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April 27, 2004

Notes on the Marriage Debate

For three full weeks, I've held on to Andrew Sullivan's "fisking" of Shelby Steele. To be honest, I had intended to let it slide, at first — not knowing much about Mr. Steele, and believing that the form and style of fisking plays to Sullivan's weaknesses, not his strengths. Fisking his efforts, in turn, is more work than it seems worth. So, rather than reread the thing and offer a polished rebuttal, I thought I'd just (essentially) post the notes that I made a few weeks ago in response to the piece and some related entries on his blog.

If one reads broadly from Sullivan's marriage library, a tacit underscore becomes apparent that seems to hold for many other advocates for SSM: he wants marriage just to be another choice. Homosexuals can live the free, libertine lifestyle, or they can marry. No stigma or objective preference is intended to attach to either. However, for the broader society, marriage is meant to create expectation.

The nature of straight relationships is such that the wilder, multifarious practices that even the "conservative" Sullivan has been known to laud would be detrimental to society. Heterosexuals simply cannot afford to make marriage just another option. A strong cultural expectation of marriage is most important for those whose behavior makes marriage preferable even though it mightn't be what they would choose in a void. A couple whose members thoroughly commit to each other purely as a matter of choice — considering that commitment to be absolutely binding (as Sullivan believes all marriages should be) — are in no need of a public institution, or at least the "spouses" need it less. To get to the point, marriage isn't meant to be a choice, strictly speaking, because those who would choose it don't require incentive, and the real benefit of marriage isn't the perks, but the familial structure for children.

Sullivan flips the emphasis, saying that some straight marriages are childless, so homosexuals' natural childlessness isn't a factor. But he's wrong to disconnect marriage from procreation in such a way. Even leaving aside that the connection still exists in fact, it must continue to exist in principle. Both marriage and procreation may not be individually connected with sex, but it is crucial that they remain connected with each other.

This statement is sure to elicit guffaws from SSM supporters, but marriage is less about whether two heterosexuals do procreate than that, barring relatively uncommon problems, they can. Much has been made of the truism that birth control has disconnected sex from childbirth. However, in terms relative to choices of lifestyle, even birth control does not open the promiscuous "choice" that marriage is meant to foreclose. Most forms of contraception require some degree of control over the circumstances of the sex. With multiple partners, particularly for men, it becomes exponentially more difficult to ensure effectiveness.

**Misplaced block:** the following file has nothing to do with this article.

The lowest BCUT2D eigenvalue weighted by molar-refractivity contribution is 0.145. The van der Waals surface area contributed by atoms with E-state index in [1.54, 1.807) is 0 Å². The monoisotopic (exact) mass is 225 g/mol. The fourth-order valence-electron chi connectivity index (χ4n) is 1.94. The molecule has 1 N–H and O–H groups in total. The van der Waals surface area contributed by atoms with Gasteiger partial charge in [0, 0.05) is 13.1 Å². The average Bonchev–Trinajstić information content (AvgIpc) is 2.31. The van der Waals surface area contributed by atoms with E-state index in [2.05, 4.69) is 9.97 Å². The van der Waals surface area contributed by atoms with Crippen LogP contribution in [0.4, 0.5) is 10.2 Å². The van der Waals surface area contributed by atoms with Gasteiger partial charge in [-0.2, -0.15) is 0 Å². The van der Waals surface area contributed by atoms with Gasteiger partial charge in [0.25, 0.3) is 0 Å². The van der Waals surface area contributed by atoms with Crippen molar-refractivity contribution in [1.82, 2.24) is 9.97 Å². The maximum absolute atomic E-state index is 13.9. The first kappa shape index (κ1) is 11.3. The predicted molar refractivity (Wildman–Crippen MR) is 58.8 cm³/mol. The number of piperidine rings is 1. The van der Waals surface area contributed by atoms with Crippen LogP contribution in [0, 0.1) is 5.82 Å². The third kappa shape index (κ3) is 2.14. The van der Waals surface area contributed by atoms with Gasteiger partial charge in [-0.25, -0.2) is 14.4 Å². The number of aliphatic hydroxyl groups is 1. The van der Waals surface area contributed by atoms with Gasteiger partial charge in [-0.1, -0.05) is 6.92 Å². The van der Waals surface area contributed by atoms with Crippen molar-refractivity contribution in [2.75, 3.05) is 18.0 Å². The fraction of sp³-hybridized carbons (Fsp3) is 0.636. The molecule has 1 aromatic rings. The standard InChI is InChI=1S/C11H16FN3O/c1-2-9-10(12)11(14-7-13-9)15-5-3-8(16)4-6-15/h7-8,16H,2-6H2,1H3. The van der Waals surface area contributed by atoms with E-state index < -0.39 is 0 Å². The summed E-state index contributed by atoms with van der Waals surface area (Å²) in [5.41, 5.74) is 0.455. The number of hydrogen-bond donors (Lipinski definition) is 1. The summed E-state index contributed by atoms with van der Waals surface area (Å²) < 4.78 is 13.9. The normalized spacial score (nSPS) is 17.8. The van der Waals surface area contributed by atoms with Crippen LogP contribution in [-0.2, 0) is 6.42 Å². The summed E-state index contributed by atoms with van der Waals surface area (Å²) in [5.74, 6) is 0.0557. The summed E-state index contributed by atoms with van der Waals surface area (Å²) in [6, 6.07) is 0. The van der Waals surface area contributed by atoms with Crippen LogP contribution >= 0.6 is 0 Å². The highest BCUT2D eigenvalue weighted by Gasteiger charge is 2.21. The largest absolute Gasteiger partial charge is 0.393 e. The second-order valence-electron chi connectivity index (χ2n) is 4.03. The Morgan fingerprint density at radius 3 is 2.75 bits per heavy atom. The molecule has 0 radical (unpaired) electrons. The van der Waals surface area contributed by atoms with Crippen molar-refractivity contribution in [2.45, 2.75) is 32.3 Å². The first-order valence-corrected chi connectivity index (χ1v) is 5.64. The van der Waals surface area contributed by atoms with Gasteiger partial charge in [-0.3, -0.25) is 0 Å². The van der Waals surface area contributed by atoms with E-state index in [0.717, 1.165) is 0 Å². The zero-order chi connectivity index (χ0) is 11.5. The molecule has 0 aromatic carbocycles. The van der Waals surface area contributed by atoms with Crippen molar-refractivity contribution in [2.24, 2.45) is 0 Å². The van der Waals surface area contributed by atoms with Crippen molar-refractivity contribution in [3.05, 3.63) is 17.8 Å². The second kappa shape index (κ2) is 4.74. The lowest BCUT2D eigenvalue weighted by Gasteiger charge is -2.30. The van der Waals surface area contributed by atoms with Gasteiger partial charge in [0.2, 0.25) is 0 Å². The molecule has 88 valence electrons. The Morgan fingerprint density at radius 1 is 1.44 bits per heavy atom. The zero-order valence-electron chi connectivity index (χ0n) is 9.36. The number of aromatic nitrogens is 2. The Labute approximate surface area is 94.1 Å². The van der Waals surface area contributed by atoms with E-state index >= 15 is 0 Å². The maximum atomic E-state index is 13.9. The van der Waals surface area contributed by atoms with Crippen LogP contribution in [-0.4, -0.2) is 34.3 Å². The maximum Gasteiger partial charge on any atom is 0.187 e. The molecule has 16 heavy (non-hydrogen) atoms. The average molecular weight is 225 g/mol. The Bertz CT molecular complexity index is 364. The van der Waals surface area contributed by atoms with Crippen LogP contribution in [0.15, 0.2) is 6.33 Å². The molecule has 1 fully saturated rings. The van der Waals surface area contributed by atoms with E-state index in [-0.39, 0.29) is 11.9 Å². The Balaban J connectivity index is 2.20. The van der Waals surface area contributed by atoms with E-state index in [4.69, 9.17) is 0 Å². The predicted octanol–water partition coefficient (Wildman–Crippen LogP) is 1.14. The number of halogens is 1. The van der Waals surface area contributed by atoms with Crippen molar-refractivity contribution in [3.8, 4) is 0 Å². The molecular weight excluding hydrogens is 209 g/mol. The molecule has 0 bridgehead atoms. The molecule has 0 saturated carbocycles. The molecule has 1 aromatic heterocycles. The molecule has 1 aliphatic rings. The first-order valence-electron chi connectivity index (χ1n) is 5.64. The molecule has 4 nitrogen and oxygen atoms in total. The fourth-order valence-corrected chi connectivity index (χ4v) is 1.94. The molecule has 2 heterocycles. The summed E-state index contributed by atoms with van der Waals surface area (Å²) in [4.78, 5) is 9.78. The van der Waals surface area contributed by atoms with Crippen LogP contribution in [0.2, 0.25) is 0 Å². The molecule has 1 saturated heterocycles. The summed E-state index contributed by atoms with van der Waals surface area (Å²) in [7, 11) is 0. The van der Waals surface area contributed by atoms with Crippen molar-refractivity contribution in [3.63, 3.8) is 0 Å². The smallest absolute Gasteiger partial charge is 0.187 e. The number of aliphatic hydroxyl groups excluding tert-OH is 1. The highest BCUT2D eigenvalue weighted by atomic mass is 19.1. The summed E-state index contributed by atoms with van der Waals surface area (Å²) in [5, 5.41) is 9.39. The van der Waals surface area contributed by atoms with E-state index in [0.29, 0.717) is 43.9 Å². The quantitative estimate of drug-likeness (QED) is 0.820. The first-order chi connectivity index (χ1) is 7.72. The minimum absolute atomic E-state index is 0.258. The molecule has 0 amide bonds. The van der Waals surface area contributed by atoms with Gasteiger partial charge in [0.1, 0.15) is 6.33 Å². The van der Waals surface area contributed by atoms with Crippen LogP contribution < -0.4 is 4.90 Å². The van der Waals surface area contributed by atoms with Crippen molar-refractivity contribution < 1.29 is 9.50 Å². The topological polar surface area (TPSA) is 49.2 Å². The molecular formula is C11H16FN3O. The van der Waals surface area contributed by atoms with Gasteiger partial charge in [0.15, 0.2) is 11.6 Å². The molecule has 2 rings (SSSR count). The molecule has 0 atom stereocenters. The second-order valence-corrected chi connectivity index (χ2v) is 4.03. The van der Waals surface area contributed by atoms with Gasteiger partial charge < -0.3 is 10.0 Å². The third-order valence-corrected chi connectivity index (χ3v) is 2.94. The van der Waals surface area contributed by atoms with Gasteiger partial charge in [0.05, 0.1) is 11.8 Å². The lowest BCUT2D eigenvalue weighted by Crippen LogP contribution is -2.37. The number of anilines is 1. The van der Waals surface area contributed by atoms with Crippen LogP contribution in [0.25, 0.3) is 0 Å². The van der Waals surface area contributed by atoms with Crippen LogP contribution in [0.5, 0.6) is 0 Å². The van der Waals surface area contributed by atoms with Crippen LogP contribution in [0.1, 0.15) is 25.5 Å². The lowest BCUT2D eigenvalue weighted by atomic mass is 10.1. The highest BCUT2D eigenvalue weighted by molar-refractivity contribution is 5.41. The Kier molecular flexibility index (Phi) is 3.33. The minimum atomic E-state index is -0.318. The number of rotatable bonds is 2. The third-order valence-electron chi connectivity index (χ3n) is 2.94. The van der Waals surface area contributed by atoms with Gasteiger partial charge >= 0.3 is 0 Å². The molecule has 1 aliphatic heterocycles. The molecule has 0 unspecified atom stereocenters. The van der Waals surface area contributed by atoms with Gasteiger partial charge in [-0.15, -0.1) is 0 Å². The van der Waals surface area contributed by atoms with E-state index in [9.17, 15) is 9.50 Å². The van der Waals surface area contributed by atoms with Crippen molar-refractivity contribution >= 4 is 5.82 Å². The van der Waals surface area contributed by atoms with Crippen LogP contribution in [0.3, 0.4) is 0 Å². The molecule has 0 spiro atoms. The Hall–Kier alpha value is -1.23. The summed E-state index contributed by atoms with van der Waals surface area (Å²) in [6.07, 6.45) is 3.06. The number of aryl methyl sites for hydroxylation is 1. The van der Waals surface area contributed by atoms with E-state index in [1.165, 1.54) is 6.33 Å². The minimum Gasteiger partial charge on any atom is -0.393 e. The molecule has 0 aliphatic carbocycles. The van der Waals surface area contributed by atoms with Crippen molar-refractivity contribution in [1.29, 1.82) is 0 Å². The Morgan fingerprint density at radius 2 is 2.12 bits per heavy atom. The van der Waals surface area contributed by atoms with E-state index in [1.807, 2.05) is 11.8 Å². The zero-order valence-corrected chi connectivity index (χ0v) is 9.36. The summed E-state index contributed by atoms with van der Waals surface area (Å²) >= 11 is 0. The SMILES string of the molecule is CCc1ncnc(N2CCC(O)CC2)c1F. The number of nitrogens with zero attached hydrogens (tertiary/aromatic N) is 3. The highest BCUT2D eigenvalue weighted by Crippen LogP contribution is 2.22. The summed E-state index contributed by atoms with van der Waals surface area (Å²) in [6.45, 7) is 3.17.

Even so, Sullivan might argue, marriage is ultimately about family, and "marriage discrimination" drives wedges into families. It has been my reading experience that Sullivan usually means this to refer to the homosexual adults and their parents and siblings. Most dramatic, in this line, is his periodic reference to figures who oppose same-sex marriage, but who have gay sons and daughters:

When "pro-family" types talk about wedge issues, they don't often concede that one of their wedges is to split families apart. And part of the point of civil marriage for gays is to bring families back together.

It's truly dissonant for a self-proclaimed libertarian to be pushing the concept that government action can confer legitimacy on offsprings' lifestyles in the eyes of their parents — particularly when this is an area in which the libertarian view would actually be correct. To the extent that families' wounds related to homosexuality aren't healed, a marriage ceremony that comes "close enough" to meeting the parents' thwarted visions of their children's futures will be of limited value. Legal accoutrements will be of even less. On the other end, families not currently divided over the issue will not find themselves more not divided because of a government stamp.

Beyond all the policy judgments made at a distance, I wonder if Sullivan, sitting at his computer, staring aimlessly out the window, ever meditates on why parents would work against the immediate interests of their own children. Yeah, there are certain to be instances of parents' lashing out and/or harboring some unspoken hope that preventing the institutional normalization of gay relationships will push their children back toward more-normal lives. But couldn't it be, just maybe, that they believe — also or instead — that the issue is important enough to merit resisting the pull of personal accord?

Posted by Justin Katz at April 27, 2004 9:13 PM
Marriage & Family